newsSouth Korean reports suggest rumours of a coup were unfounded
Latest stories from i100
Have you tried new the Independent Digital Edition apps?
Independent Dating

By clicking 'Search' you
are agreeing to our
Terms of Use.

iJobs Job Widget
iJobs General

Commercial Litigation NQ+

Very Competitive Salary: Austen Lloyd: NORTH HAMPSHIRE NQ to MID LEVEL - An e...


Highly Attractive Pakage: Austen Lloyd: MANCHESTER - A highly attractive oppor...

Senior Marketing Manager - Central London - £50,000

£40000 - £50000 per annum: Ashdown Group: Marketing Manager (Campaigns, Offlin...

Head of Marketing - Acquisition & Direct Reponse Marketing

£90000 - £135000 per annum: Ashdown Group: Head of Marketing (B2C, Acquisition...

Day In a Page

Pride: Are censors pandering to homophobia?

Are censors pandering to homophobia?

US film censors have ruled 'Pride' unfit for under-16s, though it contains no sex or violence
The magic of roundabouts

Lords of the rings

Just who are the Roundabout Appreciation Society?
Why do we like making lists?

Notes to self: Why do we like making lists?

Well it was good enough for Ancient Egyptians and Picasso...
Hong Kong protests: A good time to open a new restaurant?

A good time to open a new restaurant in Hong Kong?

As pro-democracy demonstrators hold firm, chef Rowley Leigh, who's in the city to open a new restaurant, says you couldn't hope to meet a nicer bunch
10 best children's nightwear

10 best children's nightwear

Make sure the kids stay cosy on cooler autumn nights in this selection of pjs, onesies and nighties
Manchester City vs Roma: Five things we learnt from City’s draw at the Etihad

Manchester City vs Roma

Five things we learnt from City’s Champions League draw at the Etihad
Martin Hardy: Mike Ashley must act now and end the Alan Pardew reign

Trouble on the Tyne

Ashley must act now and end Pardew's reign at Newcastle, says Martin Hardy
Isis is an hour from Baghdad, the Iraq army has little chance against it, and air strikes won't help

Isis an hour away from Baghdad -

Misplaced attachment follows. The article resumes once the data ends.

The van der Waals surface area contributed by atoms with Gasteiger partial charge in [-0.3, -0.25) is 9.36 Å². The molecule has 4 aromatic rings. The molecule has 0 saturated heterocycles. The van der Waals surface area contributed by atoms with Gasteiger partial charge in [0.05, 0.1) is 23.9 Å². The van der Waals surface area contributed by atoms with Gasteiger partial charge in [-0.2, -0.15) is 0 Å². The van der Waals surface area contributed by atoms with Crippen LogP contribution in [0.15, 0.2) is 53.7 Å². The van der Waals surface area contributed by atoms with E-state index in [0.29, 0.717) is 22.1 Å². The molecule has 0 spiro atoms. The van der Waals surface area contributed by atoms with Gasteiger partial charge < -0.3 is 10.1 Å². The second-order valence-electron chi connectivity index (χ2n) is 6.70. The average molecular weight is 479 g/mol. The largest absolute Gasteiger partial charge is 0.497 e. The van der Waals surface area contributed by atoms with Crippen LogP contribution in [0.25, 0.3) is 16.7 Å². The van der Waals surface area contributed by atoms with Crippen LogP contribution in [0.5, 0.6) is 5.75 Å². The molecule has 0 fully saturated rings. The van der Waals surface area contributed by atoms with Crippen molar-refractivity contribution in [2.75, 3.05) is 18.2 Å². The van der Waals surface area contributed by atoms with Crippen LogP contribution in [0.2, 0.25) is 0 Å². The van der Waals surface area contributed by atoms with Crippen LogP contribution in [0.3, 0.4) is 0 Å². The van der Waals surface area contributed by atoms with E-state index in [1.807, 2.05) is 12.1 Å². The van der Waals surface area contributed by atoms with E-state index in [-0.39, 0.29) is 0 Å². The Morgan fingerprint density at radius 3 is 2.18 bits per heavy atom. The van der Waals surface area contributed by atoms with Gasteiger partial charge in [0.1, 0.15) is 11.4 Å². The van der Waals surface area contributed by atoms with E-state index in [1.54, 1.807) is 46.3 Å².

and with no sign of Iraq army being able to make a successful counter-attack
Turner Prize 2014 is frustratingly timid

Turner Prize 2014 is frustratingly timid

The exhibition nods to rich and potentially brilliant ideas, but steps back
Last chance to see: Half the world’s animals have disappeared over the last 40 years

Last chance to see...

The Earth’s animal wildlife population has halved in 40 years
So here's why teenagers are always grumpy - and it's not what you think

Truth behind teens' grumpiness

Early school hours mess with their biological clocks
Why can no one stop hackers putting celebrities' private photos online?

Hacked photos: the third wave

Why can no one stop hackers putting celebrities' private photos online?
Royal Ballet star dubbed 'Charlize Theron in pointe shoes' takes on Manon

Homegrown ballerina is on the rise

Royal Ballet star Melissa Hamilton is about to tackle the role of Manon
Education, eduction, education? Our growing fascination with what really goes on in school

Education, education, education

TV documentaries filmed in classrooms are now a genre in their own right
It’s reasonable to negotiate with the likes of Isis, so why don’t we do it and save lives?

It’s perfectly reasonable to negotiate with villains like Isis

So why don’t we do it and save some lives?